Monday, September 27, 2010

Going with the flow


Sunday 17th October Green Drinks Malta will be holding a tea-time & afters event called

Permaculture Propagation – A going with the flow experience

between 4pm and 8pm

at the wonderful oasis Dar Frate Jacoba, Triq Wied iż-Żiju, M’Scala


This event should not be missed by those who are still wondering what the hell is Permaculture?, like the idea and want to implement it, enjoy green gatherings, are looking for an alternative afternoon out or just want to be invited to a unique spot in the South of Malta. Whatever your reason, you will have to apply by sending an email to Natalie: info@greendrinksmalta.org. The maximum number of people for this event is 60.

The event is free (well partly funded by EUPU this time round) but a donation to Dar Frate Jacoba once you’re there will be appreciated by the wonderful and hard working team who run the place.


What to expect: Fair-trade beverages to welcome you, a short intro about Permaculture & the completed training programme and an interactive info fair. All this will be topped off with wholesome hors d'oeuvres & wine in the company of lovely people.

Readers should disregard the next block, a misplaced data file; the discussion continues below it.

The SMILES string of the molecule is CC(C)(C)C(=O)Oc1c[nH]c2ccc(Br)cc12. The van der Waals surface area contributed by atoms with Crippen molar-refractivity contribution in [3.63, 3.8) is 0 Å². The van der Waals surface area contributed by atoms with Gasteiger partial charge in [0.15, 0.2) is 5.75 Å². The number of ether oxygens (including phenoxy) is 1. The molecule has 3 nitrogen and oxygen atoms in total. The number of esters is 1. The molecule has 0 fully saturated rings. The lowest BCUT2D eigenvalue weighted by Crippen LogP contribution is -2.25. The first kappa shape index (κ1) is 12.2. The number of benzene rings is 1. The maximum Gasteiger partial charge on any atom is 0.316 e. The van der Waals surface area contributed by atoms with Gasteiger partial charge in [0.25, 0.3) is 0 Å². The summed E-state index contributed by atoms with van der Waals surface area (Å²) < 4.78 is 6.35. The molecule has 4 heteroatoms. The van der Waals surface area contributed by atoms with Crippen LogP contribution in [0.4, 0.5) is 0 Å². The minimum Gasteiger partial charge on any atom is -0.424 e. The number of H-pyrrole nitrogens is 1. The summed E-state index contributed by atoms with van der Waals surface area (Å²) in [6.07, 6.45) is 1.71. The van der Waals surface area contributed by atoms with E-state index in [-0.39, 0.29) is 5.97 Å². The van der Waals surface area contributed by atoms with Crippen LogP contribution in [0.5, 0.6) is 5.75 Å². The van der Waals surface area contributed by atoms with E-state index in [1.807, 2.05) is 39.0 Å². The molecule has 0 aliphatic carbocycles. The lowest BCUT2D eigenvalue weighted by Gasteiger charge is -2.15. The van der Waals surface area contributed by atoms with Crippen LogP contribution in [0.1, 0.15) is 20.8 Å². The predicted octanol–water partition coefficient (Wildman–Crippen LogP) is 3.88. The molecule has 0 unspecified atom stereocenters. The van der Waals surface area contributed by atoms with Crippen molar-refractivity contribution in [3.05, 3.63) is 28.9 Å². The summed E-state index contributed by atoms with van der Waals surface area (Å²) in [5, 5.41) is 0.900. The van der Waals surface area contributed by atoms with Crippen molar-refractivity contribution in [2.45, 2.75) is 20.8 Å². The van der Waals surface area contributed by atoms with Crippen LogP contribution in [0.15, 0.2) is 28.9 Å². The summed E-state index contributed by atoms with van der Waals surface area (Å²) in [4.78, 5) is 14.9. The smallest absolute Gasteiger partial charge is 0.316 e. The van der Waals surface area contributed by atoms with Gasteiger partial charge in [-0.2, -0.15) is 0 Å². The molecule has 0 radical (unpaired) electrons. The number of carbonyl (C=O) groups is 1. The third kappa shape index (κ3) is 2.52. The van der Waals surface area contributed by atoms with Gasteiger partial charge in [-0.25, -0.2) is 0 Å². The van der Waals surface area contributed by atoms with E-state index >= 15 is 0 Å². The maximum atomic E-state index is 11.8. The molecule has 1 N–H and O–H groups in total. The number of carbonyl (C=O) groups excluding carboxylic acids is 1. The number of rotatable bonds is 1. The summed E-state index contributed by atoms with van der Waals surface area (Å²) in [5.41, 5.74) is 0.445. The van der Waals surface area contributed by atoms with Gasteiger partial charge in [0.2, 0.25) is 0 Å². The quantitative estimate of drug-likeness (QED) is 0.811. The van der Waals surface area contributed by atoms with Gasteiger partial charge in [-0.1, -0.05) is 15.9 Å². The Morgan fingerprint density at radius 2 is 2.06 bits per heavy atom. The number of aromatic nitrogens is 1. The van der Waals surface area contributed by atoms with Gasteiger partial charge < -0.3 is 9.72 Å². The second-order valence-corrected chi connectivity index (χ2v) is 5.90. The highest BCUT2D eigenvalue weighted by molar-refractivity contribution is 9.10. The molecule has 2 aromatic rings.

Booking is open.


... by the way, Green Drinks Malta together with the Permaculture Research Foundation & Bahrija Oasis, is commemorating the World Day for the Eradication of Poverty and reiterates that Permaculture is a meaningful process to eradicate poverty. Peppi Gauci had the following to say “Permaculture is actual practical work which involves action to eradicate poverty on many levels, financial, environmental, ecological, physical, spiritual, emotional, and psychological”. This is how Peppi explains it:

An insight about Permaculture and its link to Eradication of Poverty

In our modern world, globalization has become a factor of major influence in the way we live. Technology has changed the way humans interact with each other and the planet drastically over these last fifty years. In the western world, civilization has engaged in systems which by now are completely dependent on globalization. What does this mean? This means that virtually everything, from the food we eat to the fuel we use to get from one place to the other, from the tools we use, to the fabrics of our shelters, is dependent on globalisation.


Although, many comforts are owed to this factor in the west, much of the real price of this system is being paid in other parts of the planet to the detriment of other people and the planet itself. Globalisation is dependant on a capitalist system which means that in order for it to function, consumption of energy and materials need to be maintained.